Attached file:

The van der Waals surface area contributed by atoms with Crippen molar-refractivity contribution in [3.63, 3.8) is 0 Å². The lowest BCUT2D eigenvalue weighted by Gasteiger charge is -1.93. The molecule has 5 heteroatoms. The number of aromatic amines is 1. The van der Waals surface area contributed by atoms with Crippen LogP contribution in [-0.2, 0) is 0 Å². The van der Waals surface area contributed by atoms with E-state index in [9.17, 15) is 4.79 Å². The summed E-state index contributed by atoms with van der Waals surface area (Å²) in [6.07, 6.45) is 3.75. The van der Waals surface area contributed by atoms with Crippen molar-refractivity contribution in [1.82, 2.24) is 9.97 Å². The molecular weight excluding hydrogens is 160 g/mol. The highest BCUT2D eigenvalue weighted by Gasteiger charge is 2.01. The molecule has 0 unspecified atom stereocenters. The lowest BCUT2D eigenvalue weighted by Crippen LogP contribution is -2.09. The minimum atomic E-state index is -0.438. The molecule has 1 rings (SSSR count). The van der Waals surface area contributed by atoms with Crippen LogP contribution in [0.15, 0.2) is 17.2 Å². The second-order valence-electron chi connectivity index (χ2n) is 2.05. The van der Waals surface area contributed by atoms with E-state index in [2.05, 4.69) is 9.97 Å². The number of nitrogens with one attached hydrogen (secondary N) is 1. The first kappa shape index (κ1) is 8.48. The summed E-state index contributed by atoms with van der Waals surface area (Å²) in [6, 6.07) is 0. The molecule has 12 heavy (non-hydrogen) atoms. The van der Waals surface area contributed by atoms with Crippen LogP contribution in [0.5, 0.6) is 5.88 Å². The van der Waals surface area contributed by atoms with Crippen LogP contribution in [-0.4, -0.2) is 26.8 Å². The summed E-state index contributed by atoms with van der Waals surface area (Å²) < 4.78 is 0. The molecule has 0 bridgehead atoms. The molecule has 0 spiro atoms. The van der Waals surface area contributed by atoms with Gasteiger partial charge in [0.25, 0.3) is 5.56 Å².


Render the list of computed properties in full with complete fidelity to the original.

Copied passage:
The van der Waals surface area contributed by atoms with Crippen molar-refractivity contribution in [3.63, 3.8) is 0 Å². The lowest BCUT2D eigenvalue weighted by Gasteiger charge is -1.93. The molecule has 5 heteroatoms. The number of aromatic amines is 1. The van der Waals surface area contributed by atoms with Crippen LogP contribution in [-0.2, 0) is 0 Å². The van der Waals surface area contributed by atoms with E-state index in [9.17, 15) is 4.79 Å². The summed E-state index contributed by atoms with van der Waals surface area (Å²) in [6.07, 6.45) is 3.75. The van der Waals surface area contributed by atoms with Crippen molar-refractivity contribution in [1.82, 2.24) is 9.97 Å². The molecular weight excluding hydrogens is 160 g/mol. The highest BCUT2D eigenvalue weighted by Gasteiger charge is 2.01. The molecule has 0 unspecified atom stereocenters. The lowest BCUT2D eigenvalue weighted by Crippen LogP contribution is -2.09. The minimum atomic E-state index is -0.438. The molecule has 1 rings (SSSR count). The van der Waals surface area contributed by atoms with Crippen LogP contribution in [0.15, 0.2) is 17.2 Å². The second-order valence-electron chi connectivity index (χ2n) is 2.05. The van der Waals surface area contributed by atoms with E-state index in [2.05, 4.69) is 9.97 Å². The number of nitrogens with one attached hydrogen (secondary N) is 1. The first kappa shape index (κ1) is 8.48. The summed E-state index contributed by atoms with van der Waals surface area (Å²) in [6, 6.07) is 0. The molecule has 12 heavy (non-hydrogen) atoms. The van der Waals surface area contributed by atoms with Crippen LogP contribution in [0.5, 0.6) is 5.88 Å². The van der Waals surface area contributed by atoms with Crippen LogP contribution in [-0.4, -0.2) is 26.8 Å². The summed E-state index contributed by atoms with van der Waals surface area (Å²) < 4.78 is 0. The molecule has 0 bridgehead atoms. The molecule has 0 spiro atoms. The van der Waals surface area contributed by atoms with Gasteiger partial charge in [0.25, 0.3) is 5.56 Å².